Dr. Muth Helps Build 3-D Structures Out of Liquid Metal
Dr. John Muth has assisted with the development of three-dimensional (3-D) printing technology and techniques to create free-standing structures made of liquid metal at room temperature.
July 31, 2013 NC State ECE
Dr. John Muth, professor of electrical and computer engineering, has assisted with the development of three-dimensional (3-D) printing technology and techniques to create free-standing structures made of liquid metal at room temperature.
“As an electrical engineer there are a lot of fascinating issues with this technology, from building the 3D printing platform an control system, to understanding the physical properties and how the liquid metal elements can be used in an electrical systems” says Dr. Muth.
The research, led by Dr. Michael Dickey, an assistant professor of chemical and biomolecular engineering at NC State, developed multiple techniques for creating these structures, which can be used to connect electronic components in three dimensions. White it is relatively straightforward to pattern the metal “in plane” – meaning all on the same level – these liquid metal structures can also form shapes that reach up or down.
One technique involves stacking droplets of liquid metal on top of each other, much like a stack of oranges at the supermarket. The droplets adhere to one another, but retain their shape – they do not merge into a single, larger droplet. Video of the process is available here.
Another technique injects liquid metal into a polymer template, so that the metal takes on a specific shape. The template is then dissolved, leaving the bare, liquid metal in the desired shape. The researchers also developed techniques for creating liquid metal wires, which retain their shape even when held perpendicular to the substrate.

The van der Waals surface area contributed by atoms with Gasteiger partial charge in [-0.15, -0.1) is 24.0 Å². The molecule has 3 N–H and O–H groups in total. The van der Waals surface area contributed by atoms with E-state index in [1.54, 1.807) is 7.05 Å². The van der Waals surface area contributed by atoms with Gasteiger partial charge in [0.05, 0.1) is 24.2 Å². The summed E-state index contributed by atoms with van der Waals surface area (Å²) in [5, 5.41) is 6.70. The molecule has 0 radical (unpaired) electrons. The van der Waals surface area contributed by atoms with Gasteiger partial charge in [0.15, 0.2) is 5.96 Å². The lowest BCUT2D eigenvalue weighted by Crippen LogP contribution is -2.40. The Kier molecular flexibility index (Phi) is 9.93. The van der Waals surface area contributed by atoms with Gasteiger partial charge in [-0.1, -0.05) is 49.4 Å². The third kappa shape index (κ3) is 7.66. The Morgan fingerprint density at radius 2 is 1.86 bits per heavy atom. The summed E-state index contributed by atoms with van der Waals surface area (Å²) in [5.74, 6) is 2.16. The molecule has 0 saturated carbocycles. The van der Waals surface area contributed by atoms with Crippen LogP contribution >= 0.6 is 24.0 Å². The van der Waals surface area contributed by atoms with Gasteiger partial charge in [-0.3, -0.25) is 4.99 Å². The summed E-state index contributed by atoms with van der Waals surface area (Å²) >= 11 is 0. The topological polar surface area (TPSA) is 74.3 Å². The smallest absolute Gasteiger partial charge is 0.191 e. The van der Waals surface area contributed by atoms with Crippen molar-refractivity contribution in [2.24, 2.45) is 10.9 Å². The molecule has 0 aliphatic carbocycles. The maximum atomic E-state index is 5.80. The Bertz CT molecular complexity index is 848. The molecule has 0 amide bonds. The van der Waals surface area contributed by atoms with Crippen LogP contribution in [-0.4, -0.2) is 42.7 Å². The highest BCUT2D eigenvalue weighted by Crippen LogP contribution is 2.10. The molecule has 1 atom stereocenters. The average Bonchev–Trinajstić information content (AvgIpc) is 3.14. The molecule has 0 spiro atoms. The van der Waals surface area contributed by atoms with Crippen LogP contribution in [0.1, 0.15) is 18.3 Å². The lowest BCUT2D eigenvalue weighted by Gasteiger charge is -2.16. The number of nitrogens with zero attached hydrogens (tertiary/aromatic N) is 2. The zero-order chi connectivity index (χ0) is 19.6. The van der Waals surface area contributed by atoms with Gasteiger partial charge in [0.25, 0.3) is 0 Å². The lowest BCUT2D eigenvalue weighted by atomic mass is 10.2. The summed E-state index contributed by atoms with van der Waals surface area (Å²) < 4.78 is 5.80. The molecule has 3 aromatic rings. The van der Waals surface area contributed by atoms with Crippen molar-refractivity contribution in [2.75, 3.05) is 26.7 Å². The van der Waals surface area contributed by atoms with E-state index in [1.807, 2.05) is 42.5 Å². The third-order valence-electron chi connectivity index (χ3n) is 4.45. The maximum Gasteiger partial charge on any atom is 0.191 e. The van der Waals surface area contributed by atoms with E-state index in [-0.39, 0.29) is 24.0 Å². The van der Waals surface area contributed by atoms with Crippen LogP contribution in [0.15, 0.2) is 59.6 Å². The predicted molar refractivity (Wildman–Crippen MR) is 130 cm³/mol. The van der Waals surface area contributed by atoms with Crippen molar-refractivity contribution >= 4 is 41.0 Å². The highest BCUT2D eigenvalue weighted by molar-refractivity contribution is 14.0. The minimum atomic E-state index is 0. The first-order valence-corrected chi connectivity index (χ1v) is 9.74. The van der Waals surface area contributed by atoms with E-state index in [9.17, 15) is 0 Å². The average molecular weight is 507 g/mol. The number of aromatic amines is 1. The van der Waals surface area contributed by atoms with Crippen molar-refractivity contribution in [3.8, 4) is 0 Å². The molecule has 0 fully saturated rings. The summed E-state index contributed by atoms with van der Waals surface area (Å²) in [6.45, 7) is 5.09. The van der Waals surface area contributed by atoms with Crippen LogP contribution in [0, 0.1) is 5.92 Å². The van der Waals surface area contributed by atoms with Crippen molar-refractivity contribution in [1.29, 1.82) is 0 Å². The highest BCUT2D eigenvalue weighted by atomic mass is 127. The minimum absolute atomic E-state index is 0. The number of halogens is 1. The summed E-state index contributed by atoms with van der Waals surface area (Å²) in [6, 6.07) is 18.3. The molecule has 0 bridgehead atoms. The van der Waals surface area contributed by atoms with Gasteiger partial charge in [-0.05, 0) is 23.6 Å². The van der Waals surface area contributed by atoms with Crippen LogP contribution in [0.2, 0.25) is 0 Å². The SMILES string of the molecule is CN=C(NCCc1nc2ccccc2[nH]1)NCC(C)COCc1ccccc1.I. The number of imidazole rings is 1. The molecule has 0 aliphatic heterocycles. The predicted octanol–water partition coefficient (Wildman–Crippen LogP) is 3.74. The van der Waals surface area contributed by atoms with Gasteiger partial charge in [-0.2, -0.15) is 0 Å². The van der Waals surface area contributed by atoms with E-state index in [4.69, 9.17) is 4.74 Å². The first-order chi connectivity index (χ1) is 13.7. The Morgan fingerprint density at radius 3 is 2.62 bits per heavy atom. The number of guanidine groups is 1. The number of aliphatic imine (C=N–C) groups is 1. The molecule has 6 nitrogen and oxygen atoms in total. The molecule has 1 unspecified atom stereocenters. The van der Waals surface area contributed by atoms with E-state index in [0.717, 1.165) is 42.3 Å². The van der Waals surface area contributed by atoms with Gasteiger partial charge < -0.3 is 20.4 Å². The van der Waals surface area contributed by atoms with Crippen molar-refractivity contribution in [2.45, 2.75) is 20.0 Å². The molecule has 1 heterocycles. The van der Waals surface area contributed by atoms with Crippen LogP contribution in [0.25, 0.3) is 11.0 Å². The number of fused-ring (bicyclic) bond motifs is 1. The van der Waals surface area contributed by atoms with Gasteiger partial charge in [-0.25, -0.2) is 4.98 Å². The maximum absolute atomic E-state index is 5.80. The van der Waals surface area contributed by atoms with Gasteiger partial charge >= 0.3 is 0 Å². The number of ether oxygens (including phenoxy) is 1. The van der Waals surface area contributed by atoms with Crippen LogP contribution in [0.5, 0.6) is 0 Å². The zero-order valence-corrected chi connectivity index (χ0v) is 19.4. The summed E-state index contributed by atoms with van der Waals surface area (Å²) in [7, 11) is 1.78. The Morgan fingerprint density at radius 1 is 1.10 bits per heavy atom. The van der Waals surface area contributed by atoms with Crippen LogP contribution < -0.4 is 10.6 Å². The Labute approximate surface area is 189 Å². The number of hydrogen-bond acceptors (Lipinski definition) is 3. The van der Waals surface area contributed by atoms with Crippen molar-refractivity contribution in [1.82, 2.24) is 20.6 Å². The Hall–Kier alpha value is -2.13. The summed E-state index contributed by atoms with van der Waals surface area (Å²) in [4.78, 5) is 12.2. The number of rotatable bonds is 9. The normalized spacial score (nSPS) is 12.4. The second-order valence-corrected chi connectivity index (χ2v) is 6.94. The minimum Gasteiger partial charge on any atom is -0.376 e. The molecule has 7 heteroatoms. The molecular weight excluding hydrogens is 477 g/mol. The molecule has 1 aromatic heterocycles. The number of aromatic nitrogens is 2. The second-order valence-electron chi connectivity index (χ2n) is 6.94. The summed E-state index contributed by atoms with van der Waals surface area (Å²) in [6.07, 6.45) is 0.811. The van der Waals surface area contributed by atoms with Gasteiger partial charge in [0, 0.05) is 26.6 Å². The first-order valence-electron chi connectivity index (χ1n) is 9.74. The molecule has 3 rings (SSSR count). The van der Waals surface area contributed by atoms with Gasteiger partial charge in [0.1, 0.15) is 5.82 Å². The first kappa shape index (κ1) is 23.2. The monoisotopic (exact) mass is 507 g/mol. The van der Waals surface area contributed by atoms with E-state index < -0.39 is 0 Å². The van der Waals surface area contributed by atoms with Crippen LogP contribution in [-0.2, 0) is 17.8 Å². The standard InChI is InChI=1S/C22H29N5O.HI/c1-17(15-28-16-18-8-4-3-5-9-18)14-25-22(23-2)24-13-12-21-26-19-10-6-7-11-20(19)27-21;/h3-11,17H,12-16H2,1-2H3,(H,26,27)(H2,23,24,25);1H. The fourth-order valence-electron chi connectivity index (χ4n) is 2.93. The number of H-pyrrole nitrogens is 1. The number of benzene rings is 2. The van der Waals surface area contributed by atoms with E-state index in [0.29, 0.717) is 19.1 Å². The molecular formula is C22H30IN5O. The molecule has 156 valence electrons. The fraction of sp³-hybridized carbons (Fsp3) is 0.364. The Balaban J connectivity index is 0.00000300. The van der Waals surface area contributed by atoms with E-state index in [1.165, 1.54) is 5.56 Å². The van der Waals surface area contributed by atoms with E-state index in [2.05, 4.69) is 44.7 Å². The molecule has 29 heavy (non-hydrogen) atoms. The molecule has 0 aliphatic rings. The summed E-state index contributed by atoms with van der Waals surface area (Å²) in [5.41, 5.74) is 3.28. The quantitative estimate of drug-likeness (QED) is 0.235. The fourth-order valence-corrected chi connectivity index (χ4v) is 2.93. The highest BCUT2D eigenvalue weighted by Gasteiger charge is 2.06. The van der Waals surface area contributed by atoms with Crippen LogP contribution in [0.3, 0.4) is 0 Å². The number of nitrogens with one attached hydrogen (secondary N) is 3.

The team is currently exploring how to further develop these techniques, as well as how to use them in various electronics applications and in conjunction with established 3-D printing technologies.
The paper, “3-D Printing of Free Standing Liquid Metal Microstructures,” is published online in Advanced Materials. Collin Ladd, a recent NC State graduate, is lead author. Co-authors are Muth; Dr. Michael Dickey, assistant professor of chemical and biomolecular engineering; and former NC State Ph.D. student Dr. Ju-Hee So.
“3-D Printing of Free Standing Liquid Metal Microstructures”
Authors: Collin Ladd, Ju-Hee So, John Muth and Michael D. Dickey, North Carolina State University
Published: Online July 4 in Advanced Materials
Abstract: This paper describes a method to direct-write liquid metal microcomponents at room temperature. 3-D printing is gaining popularity for rapid prototyping and patterning. Most 3-D printers extrude molten polymer that quickly cools and solidifies. The ability to pattern liquids into arbitrary shapes both in and out of plane is usually limited by interfacial tension. A classic example is the break-up of cylinders of liquid into droplets when the aspect ratio of the cylinder exceeds the Rayleigh stability limit of [pi]. Here, we show it is possible to direct-write a low viscosity liquid metal at room temperature into a variety of stable free-standing 3-D microstructures (cylinders with aspect ratios significantly beyond the Rayleigh stability limit, 3-D arrays of droplets, out of plane arches, wires). A thin (~ 1 nm thick), passivating oxide skin forms rapidly on the surface of the liquid metal and stabilizes the microstructures despite the low viscosity and large surface energy of the liquid. The ability to directly print metals with liquid-like properties is important for soft, stretchable, and shape reconfigurable analogs to wires, electrical interconnects, electrodes, antennas, meta-materials, and optical materials.
credit: Dan Green / Allen Moore; based on NCSU press release “Researchers Build 3-D Structures Out of Liquid Metal” by Matt Shipman